Derby's Heritage Part 36 - Pride Park
w/e 30 December 2012
All this week's pictures were taken with a Kodak DX6490
Heritage Walk Header

Five Arches BridgeIt was January in 2010 that we began this Heritage Walk around Derby and we have been featuring a new part on the last weekend of every month since then. Now almost three years later and with 35 instalments behind us we have reached the final part which will take us a little further away from the city centre and into Pride Park. So on a grey December day with rain not far away, we resume our walk having passed under the Five Arches Bridge (left) which was built in 1840/41 to carry the North Midland railway line over the River Derwent. Joint engineers of the line were Robert Stephenson and his father George.

The Meadows

The flat land on the other side of the river prior to 1839 was farmland and was known as The Meadows but it was soon acquired by the railway industry and became Chaddesden Sidings, Chaddesden being the name of the area to the north.

The Roundhouse

Shortly after Five Arches Bridge, there is a choice of paths. One continues along the river bank but we temporarily left that one to take another under the main road from the city centre into Pride Park in order to pass the Roundhouse, a former railway workshop. The Grade II* listed building has undergone a £48 million regeneration project and opened as part of the Derby College campus in September 2009. The centrepiece of the campus is the sixteen sided Victorian building with a forty metre central space.
Pride Park

Pride Park itself is not a park in the sense of grass and trees but a business park that has been created since 1993 on the site of much of Derby's railway manufacturing industry. At one time nearly 6000 people were employed here but by 1990, the area was in a derelict state.
First Paved Area

Riverside PathSeveral paths lead from the business park back to the river bank where there are a number of paved areas with seating that are probably popular lunch break venues in better weather with workers from Pride Park. The information panel here gives details of the wildlife that can sometimes be seen by the river but unfortunately it was difficult to read as it had been badly defaced. There is also supposed to be an artwork (one of three) near here at the side of the path (left)in the form of cast-iron columns made from recycled rails retrieved from near the Roundhouse but it was either very well hidden or has been removed.
Spoil Heaps

The gentle slope on which Chaddesden and neighbouring Spondon sit has now disappeared behind heaps of spoil but it was once one side of a broad valley created when the river was much wider than it is now. This was getting on for 20,000 years ago at the end of the Ice Age. Now if that's not "heritage" I don't know what is!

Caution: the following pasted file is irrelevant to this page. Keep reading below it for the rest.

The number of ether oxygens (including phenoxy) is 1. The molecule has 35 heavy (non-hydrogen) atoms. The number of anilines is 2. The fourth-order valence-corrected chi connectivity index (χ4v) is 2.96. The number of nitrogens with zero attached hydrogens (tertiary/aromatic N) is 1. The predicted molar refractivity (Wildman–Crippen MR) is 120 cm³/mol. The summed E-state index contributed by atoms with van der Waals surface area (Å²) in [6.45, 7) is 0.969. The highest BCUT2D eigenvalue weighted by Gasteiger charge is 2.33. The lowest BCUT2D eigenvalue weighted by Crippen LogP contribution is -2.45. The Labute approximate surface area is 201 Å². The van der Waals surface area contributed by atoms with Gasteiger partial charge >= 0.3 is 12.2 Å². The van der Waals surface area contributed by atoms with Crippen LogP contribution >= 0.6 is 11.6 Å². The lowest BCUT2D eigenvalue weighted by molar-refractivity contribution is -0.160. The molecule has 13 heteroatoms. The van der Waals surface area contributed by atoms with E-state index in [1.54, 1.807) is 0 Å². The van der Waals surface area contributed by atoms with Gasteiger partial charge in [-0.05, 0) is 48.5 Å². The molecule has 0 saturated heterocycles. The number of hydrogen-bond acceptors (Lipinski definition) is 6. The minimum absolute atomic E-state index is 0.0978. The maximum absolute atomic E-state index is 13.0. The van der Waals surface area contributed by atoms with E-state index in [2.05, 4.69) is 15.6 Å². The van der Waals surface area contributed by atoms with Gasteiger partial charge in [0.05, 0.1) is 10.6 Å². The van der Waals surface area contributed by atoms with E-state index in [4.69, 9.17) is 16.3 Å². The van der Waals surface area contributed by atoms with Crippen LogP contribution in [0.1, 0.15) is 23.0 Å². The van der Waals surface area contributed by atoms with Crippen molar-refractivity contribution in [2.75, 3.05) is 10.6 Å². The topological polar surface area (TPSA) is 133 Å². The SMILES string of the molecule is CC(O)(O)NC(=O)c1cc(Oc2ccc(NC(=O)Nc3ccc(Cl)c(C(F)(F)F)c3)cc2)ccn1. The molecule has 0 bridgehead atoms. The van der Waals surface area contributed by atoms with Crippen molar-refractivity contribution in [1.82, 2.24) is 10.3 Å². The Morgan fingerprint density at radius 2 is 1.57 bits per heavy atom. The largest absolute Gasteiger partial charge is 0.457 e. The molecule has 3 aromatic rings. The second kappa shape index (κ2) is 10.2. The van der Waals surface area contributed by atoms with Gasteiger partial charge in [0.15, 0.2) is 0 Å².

Second Paved Area

At a second paved area the piece of artwork is much easier to spot but the seating this time faces away from the river unlike the one we passed earlier. From here an old leaflet describing "Derby's Riverside Quarter Trail" says that by looking downstream the fourteenth century church of St Werburgh in Spondon can be seen on the skyline. However despite knowing where to look either the weather conditions or intervening trees and/or buildings obscured the church.
Gravel Excavation Works

Link BridgePride Park StadiumIn the opposite direction, the cause of the spoil heaps is obvious. As the river slowed after the Ice Age, it dropped gravels and sands onto much older rocks known as Mercia Mudstones. These gravels are being excavated for the construction industry. The riverside path continues under a bridge (left) linking Pride Park with The Wyvern Retail Park but here we leave the path to return to Pride Park (right).

Leaving the river at this point brings us out close to Pride Park Stadium the home ground of Derby County Football Club. Whilst the 34,000 seater stadium is new being officially opened by Queen Elizabeth II on 18 July 1997 the club has a long heritage of its own. It was established in 1884 and was based elsewhere in the city at the Baseball Ground from 1895 until its transfer to Pride Park.
Clough & Taylor

At one corner of the ground, pride of place is now occupied by a 9'0" (2.7m) high bronze statue of legendary manager Brian Clough and his assistant Peter Taylor. The monument was unveiled to the public on August 28th 2010, a day after a private service with the families of both men. Clough and Taylor managed the club between 1967 and 1973 a significant period in the history and heritage of Derby County when the club won the League Championship in 1972. The monument designed by Andrew Edwards also includes the League Championship trophy and joins two more statues of Brian Clough, one in his home town of Middlesbrough (2007) and another in Nottingham (2008) where he also took Nottingham Forest to league and cup glory. Derby County are currently managed by Brian's son Nigel who will be hoping to emulate his father and add further to the history and heritage of the club and also the city and it is here that it seems fitting to bring this series to a close.

During the last three years I have explored parts of Derby I had never been to before even though I have lived in the county all my life. I have learned a lot about the city and I'm sure there is much more that I missed but it has been an interesting experience and one I hope you have enjoyed too. Now for pastures new - but as to where .... that's yet to be decided.
 Back to Part 35
 The Derby Heritage Walk Index

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